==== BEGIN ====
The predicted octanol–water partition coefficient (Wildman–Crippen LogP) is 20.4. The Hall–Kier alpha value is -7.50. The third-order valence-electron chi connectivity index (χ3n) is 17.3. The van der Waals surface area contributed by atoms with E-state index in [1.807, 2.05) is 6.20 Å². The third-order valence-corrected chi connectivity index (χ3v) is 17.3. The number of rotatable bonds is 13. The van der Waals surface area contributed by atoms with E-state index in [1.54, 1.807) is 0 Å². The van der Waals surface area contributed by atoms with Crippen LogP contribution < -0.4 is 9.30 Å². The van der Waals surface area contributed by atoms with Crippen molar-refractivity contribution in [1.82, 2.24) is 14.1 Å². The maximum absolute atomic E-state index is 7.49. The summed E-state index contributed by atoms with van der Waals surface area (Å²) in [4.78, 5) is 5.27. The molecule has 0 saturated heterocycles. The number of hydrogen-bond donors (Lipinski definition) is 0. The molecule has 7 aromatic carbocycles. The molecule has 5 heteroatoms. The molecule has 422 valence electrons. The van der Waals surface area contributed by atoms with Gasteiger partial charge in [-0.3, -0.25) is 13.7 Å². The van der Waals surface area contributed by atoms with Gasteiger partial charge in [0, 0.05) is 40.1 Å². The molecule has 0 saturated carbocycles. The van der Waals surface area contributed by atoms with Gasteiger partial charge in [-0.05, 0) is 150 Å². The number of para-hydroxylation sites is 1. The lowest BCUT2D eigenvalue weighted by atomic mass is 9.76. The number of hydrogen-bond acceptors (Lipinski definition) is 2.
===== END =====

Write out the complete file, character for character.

The predicted octanol–water partition coefficient (Wildman–Crippen LogP) is 20.4. The Hall–Kier alpha value is -7.50. The third-order valence-electron chi connectivity index (χ3n) is 17.3. The van der Waals surface area contributed by atoms with E-state index in [1.807, 2.05) is 6.20 Å². The third-order valence-corrected chi connectivity index (χ3v) is 17.3. The number of rotatable bonds is 13. The van der Waals surface area contributed by atoms with E-state index in [1.54, 1.807) is 0 Å². The van der Waals surface area contributed by atoms with Crippen LogP contribution < -0.4 is 9.30 Å². The van der Waals surface area contributed by atoms with Crippen molar-refractivity contribution in [1.82, 2.24) is 14.1 Å². The maximum absolute atomic E-state index is 7.49. The summed E-state index contributed by atoms with van der Waals surface area (Å²) in [4.78, 5) is 5.27. The molecule has 0 saturated heterocycles. The number of hydrogen-bond donors (Lipinski definition) is 0. The molecule has 7 aromatic carbocycles. The molecule has 5 heteroatoms. The molecule has 422 valence electrons. The van der Waals surface area contributed by atoms with Gasteiger partial charge in [-0.3, -0.25) is 13.7 Å². The van der Waals surface area contributed by atoms with Gasteiger partial charge in [0, 0.05) is 40.1 Å². The molecule has 0 saturated carbocycles. The van der Waals surface area contributed by atoms with Gasteiger partial charge in [-0.05, 0) is 150 Å². The number of para-hydroxylation sites is 1. The lowest BCUT2D eigenvalue weighted by atomic mass is 9.76. The number of hydrogen-bond acceptors (Lipinski definition) is 2.